Christopher Famous

High school graduation is a community event in every sense

  • Ready for action: Taj Lowery, Kai Lowery, Jacy Lowery, Kaori King, Lisa Lowery and Charles Lowery are regular helpers in the neighbourhood clean-ups, and the youngsters earn community hours along the way

Within a few short months, hundreds of our young adults will be standing together wearing caps and gowns for their respective high school graduation ceremonies.

A culmination of between 12 and 13 years from primary school to senior school. The sum total of attaining the requisite grades, and cocurricular and community hours to meet the necessary criteria of their soon-to-be alma maters.

Cocurricular hours would be any time spent doing out-of-school activities such as sport, dance or music lessons.

Community hours would be any time spent doing volunteer work such as at the hospital, with seniors, or, as the term states, in the community at large.

At a recent presentation held at CedarBridge Academy, it was clearly stated in documents handed out that to qualify for a government scholarship, students would have had to meet the minimum standard of 80 community hours.

Going further, it was explained that most scholarship committees tend to look more favourably on applicants who have demonstrated that they have exceeded the minimum number of community hours.

Subsequent discussion revealed that some students have completed hundreds of community hours, while unfortunately others have not reached anywhere near their quota.

With the clock ticking closer and closer to graduation, there are, without a doubt, many young persons and their parents who are, rightfully, getting a bit concerned.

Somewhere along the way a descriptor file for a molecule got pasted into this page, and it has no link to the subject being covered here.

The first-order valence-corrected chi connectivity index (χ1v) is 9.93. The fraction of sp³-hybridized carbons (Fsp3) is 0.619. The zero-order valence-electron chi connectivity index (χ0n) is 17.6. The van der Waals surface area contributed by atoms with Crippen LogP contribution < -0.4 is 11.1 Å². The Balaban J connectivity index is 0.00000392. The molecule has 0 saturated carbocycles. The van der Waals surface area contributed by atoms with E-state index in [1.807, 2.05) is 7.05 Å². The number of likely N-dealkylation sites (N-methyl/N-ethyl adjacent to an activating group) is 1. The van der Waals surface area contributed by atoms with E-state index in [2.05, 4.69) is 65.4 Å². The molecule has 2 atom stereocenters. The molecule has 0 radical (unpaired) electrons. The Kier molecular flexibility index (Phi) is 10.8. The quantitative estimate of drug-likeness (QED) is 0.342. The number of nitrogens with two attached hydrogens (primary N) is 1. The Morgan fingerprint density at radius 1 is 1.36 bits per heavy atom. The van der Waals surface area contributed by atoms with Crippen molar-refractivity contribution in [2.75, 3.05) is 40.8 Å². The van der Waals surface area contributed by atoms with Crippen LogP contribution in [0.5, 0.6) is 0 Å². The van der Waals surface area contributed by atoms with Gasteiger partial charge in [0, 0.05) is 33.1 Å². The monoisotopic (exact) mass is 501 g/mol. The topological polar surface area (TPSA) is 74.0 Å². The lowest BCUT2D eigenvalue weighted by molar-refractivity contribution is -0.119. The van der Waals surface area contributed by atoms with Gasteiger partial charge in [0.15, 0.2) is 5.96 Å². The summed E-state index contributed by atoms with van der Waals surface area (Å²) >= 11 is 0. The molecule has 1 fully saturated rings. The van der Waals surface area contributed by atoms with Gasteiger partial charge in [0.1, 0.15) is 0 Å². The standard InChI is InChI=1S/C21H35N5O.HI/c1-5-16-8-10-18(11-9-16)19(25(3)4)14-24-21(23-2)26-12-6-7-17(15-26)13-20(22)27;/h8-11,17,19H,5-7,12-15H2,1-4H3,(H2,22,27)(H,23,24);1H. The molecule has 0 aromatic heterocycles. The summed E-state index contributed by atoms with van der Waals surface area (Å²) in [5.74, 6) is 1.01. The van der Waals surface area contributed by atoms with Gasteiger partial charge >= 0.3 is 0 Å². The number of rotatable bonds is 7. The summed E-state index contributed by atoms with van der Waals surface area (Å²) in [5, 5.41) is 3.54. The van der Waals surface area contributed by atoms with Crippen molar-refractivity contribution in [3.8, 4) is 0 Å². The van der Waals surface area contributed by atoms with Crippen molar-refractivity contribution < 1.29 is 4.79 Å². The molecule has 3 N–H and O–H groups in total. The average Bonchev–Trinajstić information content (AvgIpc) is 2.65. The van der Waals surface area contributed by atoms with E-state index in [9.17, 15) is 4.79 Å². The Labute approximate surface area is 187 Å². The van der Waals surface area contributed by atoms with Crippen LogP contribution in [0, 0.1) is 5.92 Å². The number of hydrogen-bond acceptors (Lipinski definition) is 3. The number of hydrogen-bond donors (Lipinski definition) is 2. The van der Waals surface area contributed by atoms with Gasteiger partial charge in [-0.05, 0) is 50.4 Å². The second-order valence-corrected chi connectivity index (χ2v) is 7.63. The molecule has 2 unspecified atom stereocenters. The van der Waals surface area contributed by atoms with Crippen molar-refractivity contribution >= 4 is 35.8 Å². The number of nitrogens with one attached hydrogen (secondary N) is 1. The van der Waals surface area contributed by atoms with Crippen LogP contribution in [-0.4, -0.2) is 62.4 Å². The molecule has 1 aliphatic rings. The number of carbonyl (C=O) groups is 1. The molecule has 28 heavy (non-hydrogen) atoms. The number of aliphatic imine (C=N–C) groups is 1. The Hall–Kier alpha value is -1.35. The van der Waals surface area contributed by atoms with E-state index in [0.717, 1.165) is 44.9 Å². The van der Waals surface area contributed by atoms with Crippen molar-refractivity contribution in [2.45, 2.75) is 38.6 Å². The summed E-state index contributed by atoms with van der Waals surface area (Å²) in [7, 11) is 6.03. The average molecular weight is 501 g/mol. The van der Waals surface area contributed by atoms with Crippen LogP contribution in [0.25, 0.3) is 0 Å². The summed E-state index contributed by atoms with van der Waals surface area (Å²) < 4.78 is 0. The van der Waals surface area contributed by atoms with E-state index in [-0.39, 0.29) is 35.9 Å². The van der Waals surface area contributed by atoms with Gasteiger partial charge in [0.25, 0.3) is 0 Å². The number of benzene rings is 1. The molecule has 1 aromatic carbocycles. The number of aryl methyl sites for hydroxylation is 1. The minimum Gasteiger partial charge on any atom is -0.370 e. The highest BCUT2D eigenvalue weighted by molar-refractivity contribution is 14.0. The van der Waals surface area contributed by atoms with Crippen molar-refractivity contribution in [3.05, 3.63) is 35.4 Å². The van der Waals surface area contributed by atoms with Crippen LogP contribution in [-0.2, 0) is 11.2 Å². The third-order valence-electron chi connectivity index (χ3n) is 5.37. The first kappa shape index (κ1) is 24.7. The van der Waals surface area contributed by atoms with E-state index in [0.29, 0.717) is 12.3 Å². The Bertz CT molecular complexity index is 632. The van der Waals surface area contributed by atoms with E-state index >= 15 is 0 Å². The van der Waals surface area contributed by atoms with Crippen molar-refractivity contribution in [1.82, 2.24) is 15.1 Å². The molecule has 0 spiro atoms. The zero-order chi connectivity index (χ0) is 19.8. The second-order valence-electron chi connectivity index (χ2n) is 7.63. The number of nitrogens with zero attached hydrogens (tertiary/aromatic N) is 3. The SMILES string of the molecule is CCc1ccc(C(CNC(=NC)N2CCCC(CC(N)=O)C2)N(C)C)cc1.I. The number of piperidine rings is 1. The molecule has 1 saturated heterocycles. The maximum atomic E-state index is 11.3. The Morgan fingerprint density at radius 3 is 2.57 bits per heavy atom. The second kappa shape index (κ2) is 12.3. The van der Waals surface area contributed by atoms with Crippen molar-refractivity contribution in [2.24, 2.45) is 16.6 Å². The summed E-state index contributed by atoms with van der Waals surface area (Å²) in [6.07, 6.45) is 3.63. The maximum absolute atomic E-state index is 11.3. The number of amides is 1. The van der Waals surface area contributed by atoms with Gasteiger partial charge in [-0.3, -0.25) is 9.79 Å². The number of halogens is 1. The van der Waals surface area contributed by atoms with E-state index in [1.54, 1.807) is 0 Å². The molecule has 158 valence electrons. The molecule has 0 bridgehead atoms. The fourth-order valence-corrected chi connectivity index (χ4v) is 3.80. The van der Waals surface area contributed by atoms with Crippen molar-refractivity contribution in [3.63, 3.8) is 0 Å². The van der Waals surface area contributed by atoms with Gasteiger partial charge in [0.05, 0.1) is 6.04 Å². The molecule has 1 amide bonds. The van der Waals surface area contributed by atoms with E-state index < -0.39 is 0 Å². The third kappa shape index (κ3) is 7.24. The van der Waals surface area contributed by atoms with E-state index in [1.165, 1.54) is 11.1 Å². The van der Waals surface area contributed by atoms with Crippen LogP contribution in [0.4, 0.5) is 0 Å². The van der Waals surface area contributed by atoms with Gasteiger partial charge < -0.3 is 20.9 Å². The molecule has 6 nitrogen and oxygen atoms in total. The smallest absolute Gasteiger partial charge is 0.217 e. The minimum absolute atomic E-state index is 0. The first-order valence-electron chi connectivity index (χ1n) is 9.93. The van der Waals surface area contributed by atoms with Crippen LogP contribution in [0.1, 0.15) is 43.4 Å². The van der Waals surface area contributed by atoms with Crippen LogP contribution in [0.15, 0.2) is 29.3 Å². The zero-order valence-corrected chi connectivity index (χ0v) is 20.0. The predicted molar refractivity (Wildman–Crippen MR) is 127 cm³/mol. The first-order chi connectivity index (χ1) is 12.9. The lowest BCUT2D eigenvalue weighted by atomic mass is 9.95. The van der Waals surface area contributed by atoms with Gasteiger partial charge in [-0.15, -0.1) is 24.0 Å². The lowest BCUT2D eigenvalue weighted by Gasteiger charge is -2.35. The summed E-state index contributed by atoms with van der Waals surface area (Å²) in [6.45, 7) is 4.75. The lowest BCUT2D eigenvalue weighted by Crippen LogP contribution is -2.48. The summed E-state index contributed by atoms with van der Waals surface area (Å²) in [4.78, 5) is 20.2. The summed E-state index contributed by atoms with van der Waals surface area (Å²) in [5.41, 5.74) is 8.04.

Well, that is the bad news. Here is the good news.

Over the course of the past year, a number of parents have sent their young persons out on a Saturday to join in the Parish Pride Project for our bimonthly neighbourhood clean-ups.

These projects have evolved beyond simply cutting cane grass and/or pushing a lawnmower.

As more adults have joined in, they have taken young persons under their wing and begun to transfer knowledge and skill sets to their new apprentices.

Be it the proper way to string up a weed whacker, sharpen a chainsaw or prepare a wall for painting, we have seen a growing number of young persons getting not only hands-on training but, more importantly, a true sense of learning from elders in the community for a few hours.

As importantly, we have seen the joy of skilled tradesmen passing on their knowledge to others.

Some prime examples of veterans who faithfully contribute their time are Larry Symonds, Lew Trott, Robert Wilson and Arthur Simons, the “Mayor of Flatts”.

Tomorrow, we will be back at it again between 9am and noon, with a variety of tasks to be tackled.

One job will be the scraping and priming of a wall belonging to a senior. Another task will be some light landscaping, including weed-whacking, raking and clearing overgrowth. In conclusion, if you know of any high school students who are in need of community hours, or if you have a desire to share your skills with some young Bermudians, please feel free to meet us at the entrance of Green Acres.

We will have plenty of water and snacks available for you.

Christopher Famous is the government MP for Devonshire East (Constituency 11). You can reach him at WhatsApp on 599-0901 or e-mail at cfamous@plp.bm